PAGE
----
Every year, leading investment analysts Morningstar publish an important research report entitled “Mind the gap”.
This compares the difference between the returns the average investor receives from investment funds and the actual performance of the same funds.
According to the latest report, investors earned a 7.7% return over the 10 years ending on 31 December 2020. The actual funds they were investing in produced a 9.4% annual total return over the same period.
Thus, investors suffered a 1.7% annual return shortfall, or “gap”, due to mistiming their investments into, and withdrawals from, the same funds.
Similar research caried out by Dalbar, Inc , a company that studies investor behaviour and analyses market returns, shows that, for the 20 years ending on 31 December 2019, the Standard and Poor’s (S&P) 500 Index averaged a return of 6.06% a year. The average equity fund investor earned a market return of only 4.25%.
The impact of the gap
It might help to quantify how an annual 1.7% shortfall can dimmish the value of your investments.
The table below shows £250,000 invested over 10 years, not including charges or fees, getting the two investment returns highlighted in the Morningstar research.
That’s a shortfall of nearly £100,000 in 10 years.
On your pension fund, it could be the difference between you being able to live comfortably in retirement, rather than having to constantly watch your spending and rein in your impulses.
Here are seven of the reasons why so many investors are underperforming the market.
1. Forgetting investment aims, or not having them at all
As with any key project, if you’re investing money, you need a plan.
This will provide a set of aims and personal goals at outset that you can refer back to and refine as you go through your investment journey. These will then inform your investment decision-making.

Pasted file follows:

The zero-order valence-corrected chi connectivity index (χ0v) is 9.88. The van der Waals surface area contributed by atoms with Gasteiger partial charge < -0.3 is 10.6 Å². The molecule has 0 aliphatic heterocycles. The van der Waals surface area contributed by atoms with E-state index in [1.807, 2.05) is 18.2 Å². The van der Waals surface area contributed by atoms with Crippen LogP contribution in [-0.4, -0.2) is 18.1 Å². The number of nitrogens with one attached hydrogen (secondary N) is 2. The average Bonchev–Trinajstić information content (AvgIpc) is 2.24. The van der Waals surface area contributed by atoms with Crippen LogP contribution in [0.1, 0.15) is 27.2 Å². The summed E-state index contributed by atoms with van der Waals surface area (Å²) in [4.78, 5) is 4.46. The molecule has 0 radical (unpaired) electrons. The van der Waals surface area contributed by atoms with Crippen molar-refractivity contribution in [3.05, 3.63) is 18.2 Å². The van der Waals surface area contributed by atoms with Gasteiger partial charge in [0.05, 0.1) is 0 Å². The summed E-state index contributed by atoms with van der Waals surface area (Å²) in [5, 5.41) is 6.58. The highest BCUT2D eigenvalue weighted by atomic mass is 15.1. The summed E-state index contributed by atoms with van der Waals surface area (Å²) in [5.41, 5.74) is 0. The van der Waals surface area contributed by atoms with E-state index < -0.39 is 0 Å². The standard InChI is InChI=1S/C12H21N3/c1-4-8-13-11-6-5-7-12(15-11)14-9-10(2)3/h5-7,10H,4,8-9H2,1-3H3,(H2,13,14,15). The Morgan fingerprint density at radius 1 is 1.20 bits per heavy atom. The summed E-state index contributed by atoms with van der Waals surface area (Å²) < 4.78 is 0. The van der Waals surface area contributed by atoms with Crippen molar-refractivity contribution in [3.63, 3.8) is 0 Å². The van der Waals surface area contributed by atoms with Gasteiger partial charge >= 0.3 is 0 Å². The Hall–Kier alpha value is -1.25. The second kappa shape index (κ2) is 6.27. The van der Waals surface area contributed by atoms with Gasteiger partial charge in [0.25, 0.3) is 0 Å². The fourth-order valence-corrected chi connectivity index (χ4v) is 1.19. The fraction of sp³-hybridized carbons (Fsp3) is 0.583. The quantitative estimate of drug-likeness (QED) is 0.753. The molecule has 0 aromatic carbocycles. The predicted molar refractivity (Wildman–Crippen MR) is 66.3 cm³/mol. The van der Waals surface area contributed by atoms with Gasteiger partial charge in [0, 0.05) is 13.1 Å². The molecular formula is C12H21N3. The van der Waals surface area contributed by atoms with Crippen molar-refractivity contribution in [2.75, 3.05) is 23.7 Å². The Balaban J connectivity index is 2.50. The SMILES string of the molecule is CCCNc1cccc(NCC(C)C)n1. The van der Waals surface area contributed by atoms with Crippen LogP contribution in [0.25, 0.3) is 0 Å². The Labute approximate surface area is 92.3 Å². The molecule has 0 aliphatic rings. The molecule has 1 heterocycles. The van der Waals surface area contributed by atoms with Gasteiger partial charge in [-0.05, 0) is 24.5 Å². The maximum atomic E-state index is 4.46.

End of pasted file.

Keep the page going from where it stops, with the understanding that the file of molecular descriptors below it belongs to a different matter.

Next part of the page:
Your investment aims will be based on a series of factors including:
- Your attitude to investment risk
- How long you’ll be investing for
- Your capacity for monetary loss
- How your investments fit in with your wider financial planning.
It should take careful analysis and consideration to put together a robust portfolio. It shouldn’t be something that you cobble together in half-an-hour.
Once you have a plan in place, you then need to stick to it.
Too many investors are swayed by short-term movements in the value of their holdings. The temptation is to over-manage, switching investments and trying to chase losses rather than simply remaining patient.
2. Listening to investment tipsters
Investment managers have support from teams of researchers who will pore over business data before deciding where to invest.
Yet, in spite of this advantage, Business Insider reported that nearly 90% of actively-managed funds failed to beat the market over a 15-year period up to 2020.
So, if most fund managers with their inbuilt advantage of research and resource facilities can’t beat the market, what makes you think the average investment tipster – in a personal finances supplement or on an investment website – is going to do any better?